A patient was referred to the ocular oncology service for evaluation of a suspicious choroidal mass and serous retinal detachment in the right eye. The Snellen visual acuity was 20/80 and intraocular pressures were normal in both eyes. Examination and imaging of the right eye revealed a thickened choroid, serous retinal detachment and cystoid macular edema. The left eye examination was unremarkable. A basic uveitis work-up was negative. The patient received a sub-tenon’s Kenalog injection followed by intravitreal Triesence, which led to improvement of the serous detachment and decreased choroidal thickness. However, after undergoing cataract extraction in that eye, there was a recurrence of the serous detachment and cystoid macular edema, this time with a poor response to intravitreal Triesence. Subsequently, the patient was sent for systemic imaging and underwent fine needle aspiration biopsy of the choroid in order to rule out uveal lymphoma. The biopsy was negative for lymphoma, and the systemic imaging was negative. Therefore, surgical treatment for uveal effusion syndrome with partial thickness scleral windows in all four quadrants was performed. This case presentation will discuss some of the examination and imaging features that distinguish uveal lymphoma from uveal effusion syndrome. It will also highlight the surgical technique utilized for the management of this patient as well as the pathology of the scleral specimens and the final outcome of the patient.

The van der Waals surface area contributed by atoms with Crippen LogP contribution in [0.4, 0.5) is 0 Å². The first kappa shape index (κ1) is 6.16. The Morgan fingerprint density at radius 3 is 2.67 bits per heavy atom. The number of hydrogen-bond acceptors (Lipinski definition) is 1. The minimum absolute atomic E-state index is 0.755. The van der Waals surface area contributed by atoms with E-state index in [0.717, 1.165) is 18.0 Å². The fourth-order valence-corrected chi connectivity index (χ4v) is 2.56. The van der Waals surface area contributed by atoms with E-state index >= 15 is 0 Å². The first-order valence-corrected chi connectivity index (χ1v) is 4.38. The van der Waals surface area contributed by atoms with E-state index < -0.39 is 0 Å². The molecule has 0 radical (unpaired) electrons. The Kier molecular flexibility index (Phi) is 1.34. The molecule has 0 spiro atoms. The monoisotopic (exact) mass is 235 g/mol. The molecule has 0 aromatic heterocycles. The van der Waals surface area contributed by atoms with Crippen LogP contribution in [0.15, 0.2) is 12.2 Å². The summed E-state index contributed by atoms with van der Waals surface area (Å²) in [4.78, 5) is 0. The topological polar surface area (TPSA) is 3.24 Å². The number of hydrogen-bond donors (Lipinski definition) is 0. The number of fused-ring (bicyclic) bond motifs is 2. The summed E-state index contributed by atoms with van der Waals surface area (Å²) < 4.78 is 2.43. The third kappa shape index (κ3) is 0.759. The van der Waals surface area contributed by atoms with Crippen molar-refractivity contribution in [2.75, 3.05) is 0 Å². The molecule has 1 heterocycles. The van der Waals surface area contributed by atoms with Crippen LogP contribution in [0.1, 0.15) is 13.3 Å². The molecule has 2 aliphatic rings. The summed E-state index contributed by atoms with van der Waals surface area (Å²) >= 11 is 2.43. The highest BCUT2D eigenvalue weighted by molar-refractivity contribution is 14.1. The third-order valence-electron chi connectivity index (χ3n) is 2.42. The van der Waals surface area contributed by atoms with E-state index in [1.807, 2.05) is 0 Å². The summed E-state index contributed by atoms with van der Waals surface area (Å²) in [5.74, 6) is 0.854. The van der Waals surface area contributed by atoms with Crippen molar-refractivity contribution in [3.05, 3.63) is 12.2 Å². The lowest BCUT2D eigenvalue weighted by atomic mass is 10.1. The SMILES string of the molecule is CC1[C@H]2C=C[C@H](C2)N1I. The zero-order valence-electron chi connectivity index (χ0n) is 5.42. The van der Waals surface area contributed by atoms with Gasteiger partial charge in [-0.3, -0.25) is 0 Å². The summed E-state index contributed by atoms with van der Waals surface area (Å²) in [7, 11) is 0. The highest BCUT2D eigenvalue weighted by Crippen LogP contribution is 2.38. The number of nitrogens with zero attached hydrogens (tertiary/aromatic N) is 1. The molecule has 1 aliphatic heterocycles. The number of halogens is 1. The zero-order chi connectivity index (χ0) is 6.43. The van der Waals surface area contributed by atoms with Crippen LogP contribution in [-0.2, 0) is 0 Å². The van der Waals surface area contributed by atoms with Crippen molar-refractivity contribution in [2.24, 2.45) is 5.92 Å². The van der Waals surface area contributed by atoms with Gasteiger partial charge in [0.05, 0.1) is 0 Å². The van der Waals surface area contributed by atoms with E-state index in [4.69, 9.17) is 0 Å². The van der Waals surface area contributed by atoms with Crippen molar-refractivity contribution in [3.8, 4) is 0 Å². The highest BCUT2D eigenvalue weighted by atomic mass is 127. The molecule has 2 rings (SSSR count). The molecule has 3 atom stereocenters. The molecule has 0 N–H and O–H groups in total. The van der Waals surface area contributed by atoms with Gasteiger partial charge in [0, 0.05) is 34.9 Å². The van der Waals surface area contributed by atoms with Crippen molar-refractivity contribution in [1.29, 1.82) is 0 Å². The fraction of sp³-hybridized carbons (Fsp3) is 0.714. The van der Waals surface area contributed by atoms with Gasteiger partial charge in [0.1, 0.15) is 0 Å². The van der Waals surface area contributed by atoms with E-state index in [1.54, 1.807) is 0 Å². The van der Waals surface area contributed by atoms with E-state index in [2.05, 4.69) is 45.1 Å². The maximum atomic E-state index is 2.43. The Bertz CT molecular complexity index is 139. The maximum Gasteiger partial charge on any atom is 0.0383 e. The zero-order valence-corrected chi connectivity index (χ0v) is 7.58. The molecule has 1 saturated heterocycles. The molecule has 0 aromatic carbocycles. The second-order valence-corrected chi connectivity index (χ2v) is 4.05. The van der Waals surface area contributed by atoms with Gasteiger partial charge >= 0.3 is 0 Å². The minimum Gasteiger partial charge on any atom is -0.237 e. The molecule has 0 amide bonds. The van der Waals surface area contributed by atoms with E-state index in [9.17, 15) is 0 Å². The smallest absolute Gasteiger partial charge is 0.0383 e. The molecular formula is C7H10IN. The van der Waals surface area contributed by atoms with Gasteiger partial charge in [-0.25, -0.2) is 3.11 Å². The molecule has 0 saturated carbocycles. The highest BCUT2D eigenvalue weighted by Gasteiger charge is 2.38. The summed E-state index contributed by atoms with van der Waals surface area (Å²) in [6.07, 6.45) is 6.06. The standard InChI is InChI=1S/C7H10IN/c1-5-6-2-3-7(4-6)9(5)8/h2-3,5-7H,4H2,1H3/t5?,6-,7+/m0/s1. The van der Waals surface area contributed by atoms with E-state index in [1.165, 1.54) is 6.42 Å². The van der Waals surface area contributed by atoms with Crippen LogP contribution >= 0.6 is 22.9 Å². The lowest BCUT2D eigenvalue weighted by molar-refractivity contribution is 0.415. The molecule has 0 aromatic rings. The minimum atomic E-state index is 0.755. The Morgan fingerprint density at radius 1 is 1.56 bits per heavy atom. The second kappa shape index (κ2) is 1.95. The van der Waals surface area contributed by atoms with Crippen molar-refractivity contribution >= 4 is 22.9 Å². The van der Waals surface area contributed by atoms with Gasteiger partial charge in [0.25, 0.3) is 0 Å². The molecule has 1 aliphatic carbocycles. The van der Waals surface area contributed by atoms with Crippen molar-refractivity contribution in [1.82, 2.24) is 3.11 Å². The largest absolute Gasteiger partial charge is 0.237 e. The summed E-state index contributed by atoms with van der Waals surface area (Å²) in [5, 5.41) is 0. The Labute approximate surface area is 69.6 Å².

Presentation Date: 04/08/2021
Issue Date: 04/23/2021
- Faculty Discussant: J. William Harbour, MD
Continuing Medical Education (CME)